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Carnivorous Plants
Nature Bulletin No. 597-A   March 27, 1976
Forest Preserve District of Cook County
George W. Dunne, President
Roland F. Eisenbeis, Supt. of Conservation

CARNIVOROUS PLANTS
Plants, generally, are eaten by insects or furnish other food for them. But there are a few families of strange plants that, instead, "eat" insects and other small animals. About 500 species are distributed over the world, from the arctic to the tropics. Most of them have peculiar leaves that not only attract insects but are equipped to trap and kill their victims. Even more remarkable is the fact that some have glands which secrete a digestive juice that softens and decomposes the animal until it is absorbed by the plant in much the same way as your stomach digests food.

All of the carnivorous plants are small and, although occasionally a dragonfly or a tiny frog may be trapped, the victims are usually ants, flies, gnats, beetles, larvae, worms and small crustaceans. In North America most of them grow in tamarack bogs, cranberry bogs, muskeg bogs covered with sphagnum moss, and in swampy places, where the brown water is acid and deficient in nitrogen. Their feeble roots serve to supply them with water but most of their food seems to be obtained from the animal matter they absorb.

The Bladderworts, however, are aquatic plants with long sinuous stems and masses of fernlike leaves submerged in shallow ponds and swamps. Along the stems there are numerous oval "bladders" each having a small opening, surrounded by stiff bristles, with a delicate trap door inside. If a larva, pursued by a minnow, darts into a bladder he cannot get out. His body is absorbed by a great number of digestive cells that line the cavity. Several kinds of bladderworts are known to live in ponds of the Chicago region.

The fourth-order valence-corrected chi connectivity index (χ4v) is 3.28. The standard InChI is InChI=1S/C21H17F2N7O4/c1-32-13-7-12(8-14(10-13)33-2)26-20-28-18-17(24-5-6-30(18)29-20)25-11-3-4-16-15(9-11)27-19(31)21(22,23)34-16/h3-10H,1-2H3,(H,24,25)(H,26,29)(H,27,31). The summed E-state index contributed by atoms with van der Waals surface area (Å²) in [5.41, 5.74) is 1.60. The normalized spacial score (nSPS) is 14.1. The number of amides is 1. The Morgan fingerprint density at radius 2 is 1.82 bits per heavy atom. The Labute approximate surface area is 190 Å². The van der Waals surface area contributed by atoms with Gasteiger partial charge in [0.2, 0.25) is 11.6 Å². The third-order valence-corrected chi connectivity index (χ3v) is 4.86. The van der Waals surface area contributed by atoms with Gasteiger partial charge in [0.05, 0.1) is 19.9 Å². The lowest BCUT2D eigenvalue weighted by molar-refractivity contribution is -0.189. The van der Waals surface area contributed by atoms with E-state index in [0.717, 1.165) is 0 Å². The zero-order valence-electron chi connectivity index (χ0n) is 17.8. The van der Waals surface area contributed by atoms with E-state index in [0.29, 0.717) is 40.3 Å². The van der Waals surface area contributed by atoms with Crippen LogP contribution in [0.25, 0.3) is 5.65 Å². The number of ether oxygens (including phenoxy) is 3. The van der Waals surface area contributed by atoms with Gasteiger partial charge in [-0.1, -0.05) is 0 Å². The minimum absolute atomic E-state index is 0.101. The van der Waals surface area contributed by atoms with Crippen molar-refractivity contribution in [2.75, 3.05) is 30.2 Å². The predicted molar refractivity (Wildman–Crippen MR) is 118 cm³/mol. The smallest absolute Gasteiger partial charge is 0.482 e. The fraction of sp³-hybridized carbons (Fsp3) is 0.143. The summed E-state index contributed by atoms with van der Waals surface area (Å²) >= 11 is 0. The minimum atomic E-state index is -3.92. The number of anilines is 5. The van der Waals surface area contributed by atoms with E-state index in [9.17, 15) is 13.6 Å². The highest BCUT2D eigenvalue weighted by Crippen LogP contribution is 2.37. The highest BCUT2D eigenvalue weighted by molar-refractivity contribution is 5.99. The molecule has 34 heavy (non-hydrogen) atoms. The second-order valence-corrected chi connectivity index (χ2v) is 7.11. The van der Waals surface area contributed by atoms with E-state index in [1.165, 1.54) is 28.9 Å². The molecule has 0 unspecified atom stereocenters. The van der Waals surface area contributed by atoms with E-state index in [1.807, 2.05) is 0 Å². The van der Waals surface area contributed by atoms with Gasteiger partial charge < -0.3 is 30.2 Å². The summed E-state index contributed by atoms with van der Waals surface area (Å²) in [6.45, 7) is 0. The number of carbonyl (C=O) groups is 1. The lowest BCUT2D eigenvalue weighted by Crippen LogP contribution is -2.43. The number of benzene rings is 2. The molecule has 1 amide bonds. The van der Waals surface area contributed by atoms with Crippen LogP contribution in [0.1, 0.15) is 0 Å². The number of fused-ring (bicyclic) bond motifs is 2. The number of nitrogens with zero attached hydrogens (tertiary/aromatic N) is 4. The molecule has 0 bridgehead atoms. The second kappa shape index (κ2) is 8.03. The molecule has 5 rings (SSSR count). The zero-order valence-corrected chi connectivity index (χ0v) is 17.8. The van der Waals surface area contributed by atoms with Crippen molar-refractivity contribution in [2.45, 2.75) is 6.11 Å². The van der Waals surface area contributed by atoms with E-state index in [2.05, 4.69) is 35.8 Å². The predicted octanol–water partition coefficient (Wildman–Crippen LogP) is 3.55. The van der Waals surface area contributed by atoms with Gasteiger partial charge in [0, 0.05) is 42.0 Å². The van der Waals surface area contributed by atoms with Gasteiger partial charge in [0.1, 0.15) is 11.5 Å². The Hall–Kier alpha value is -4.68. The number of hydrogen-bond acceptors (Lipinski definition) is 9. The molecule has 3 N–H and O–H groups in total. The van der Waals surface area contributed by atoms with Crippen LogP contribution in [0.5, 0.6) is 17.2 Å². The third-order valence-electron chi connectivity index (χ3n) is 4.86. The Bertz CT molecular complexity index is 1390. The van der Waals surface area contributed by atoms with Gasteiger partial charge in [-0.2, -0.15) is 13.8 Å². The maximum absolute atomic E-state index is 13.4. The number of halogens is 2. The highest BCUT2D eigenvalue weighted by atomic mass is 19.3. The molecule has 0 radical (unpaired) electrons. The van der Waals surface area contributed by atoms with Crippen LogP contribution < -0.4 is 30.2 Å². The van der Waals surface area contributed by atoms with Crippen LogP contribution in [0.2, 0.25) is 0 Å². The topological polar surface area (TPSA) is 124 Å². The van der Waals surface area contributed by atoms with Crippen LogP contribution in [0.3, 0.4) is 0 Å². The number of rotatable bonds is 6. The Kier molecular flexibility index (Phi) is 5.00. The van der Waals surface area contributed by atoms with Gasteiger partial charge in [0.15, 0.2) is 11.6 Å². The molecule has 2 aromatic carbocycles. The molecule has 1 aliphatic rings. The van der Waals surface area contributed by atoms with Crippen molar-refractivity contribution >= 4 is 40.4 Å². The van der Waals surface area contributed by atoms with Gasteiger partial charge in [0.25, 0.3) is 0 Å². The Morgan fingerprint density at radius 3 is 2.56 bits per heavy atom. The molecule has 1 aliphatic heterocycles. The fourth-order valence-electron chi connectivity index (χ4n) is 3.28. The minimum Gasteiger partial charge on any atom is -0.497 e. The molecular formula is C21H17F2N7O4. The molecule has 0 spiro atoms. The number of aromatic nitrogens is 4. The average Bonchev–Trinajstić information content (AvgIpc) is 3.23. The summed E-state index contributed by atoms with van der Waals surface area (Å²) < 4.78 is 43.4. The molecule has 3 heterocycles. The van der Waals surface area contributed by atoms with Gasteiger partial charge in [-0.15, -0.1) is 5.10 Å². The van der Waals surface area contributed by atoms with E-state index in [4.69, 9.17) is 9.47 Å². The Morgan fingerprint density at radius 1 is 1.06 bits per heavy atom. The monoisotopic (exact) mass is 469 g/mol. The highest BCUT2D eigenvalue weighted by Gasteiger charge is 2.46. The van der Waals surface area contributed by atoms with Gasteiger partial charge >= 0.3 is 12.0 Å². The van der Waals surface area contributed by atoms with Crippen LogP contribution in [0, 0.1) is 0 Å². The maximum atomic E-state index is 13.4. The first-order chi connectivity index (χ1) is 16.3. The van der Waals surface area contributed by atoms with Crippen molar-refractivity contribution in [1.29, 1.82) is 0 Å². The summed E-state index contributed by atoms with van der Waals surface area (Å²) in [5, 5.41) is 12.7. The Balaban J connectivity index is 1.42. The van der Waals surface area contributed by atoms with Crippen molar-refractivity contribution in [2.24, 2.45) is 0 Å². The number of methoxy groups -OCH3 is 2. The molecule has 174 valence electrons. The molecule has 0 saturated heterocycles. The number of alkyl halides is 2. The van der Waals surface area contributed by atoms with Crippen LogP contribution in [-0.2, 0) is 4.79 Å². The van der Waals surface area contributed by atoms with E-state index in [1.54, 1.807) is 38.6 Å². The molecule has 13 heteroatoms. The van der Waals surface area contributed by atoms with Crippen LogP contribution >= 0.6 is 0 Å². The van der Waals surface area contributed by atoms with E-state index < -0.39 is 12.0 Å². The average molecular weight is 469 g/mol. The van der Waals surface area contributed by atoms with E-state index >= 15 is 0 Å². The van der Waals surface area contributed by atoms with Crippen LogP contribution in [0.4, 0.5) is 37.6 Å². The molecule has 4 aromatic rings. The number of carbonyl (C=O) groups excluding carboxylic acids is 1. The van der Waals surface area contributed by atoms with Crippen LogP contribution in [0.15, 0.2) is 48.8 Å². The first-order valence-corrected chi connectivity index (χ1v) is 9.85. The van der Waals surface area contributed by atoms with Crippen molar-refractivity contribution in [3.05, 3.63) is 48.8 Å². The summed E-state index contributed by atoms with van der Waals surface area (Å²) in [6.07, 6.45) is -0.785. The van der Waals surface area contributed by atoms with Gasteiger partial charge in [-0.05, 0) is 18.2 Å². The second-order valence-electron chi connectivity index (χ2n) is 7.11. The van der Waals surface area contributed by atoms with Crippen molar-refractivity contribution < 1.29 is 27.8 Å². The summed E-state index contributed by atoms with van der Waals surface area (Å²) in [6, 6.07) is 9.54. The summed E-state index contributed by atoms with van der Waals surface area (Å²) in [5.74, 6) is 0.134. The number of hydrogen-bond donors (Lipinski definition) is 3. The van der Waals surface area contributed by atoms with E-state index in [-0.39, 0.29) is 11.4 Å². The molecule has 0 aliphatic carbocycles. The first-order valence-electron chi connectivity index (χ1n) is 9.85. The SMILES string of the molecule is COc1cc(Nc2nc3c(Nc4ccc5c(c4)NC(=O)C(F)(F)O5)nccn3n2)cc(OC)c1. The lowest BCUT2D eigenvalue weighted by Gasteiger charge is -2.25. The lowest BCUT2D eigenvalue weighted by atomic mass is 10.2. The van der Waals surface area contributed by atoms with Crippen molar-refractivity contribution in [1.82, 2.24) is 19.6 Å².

The Butterworts occur on wet rocks and gravelly places. These plants have rosettes of long narrow leaves, each peppered with tiny glands -- about 25,000 per square centimeter -- that pour out a sticky "butter" and digestive fluid when an insect alights upon them.

In the quaking tamarack bogs of northern Illinois and northern Indiana we find a species of the Pitcher Plants. It has a clump of hollow tubular leaves that look like pitchers with flaring mouths. They have red veins and are mottled with green and brownish purple. The flowers, on stout stalks, have five sepals, five petals, and are purplish red. The pitchers are usually full of rainwater and drowned insects that were attracted to a honey-like nectar secreted by glands on the lip. The inside of the leaf is thickly lined with slick sharp spines that point downward. An insect slides down into the water and cannot escape. His decomposed remains are absorbed by cells on the pitcher wall.

The Sundews are another family of carnivorous plants that live in bogs and there are two kinds found in the Chicago region. The sundew is a small plant with a whorl of tiny round or spoon-shaped leaves on long stalks that lie flat on the soil surface. The leaves have a glistening appearance because of the hundreds of hairs on its surface, each hair ending with a gland that exudes a sticky fluid. A gnat or a fly, attracted by this "nectar, " is stuck there. The more he struggles, the more fluid is secreted by the glands. At the same time -- and this is what Charles Darwin considered one of the most incredible and wonderful things in the plant kingdom -- all of the other hairs on the leaf bend inward and surround the insect until he is suffocated. Then a digestive juice is secreted and his remains are absorbed.

Most remarkable is the Venus ' Fly Trap, a sundew of the Carolinas, whose sensitive bristled leaves close like traps to catch and "eat" insects.


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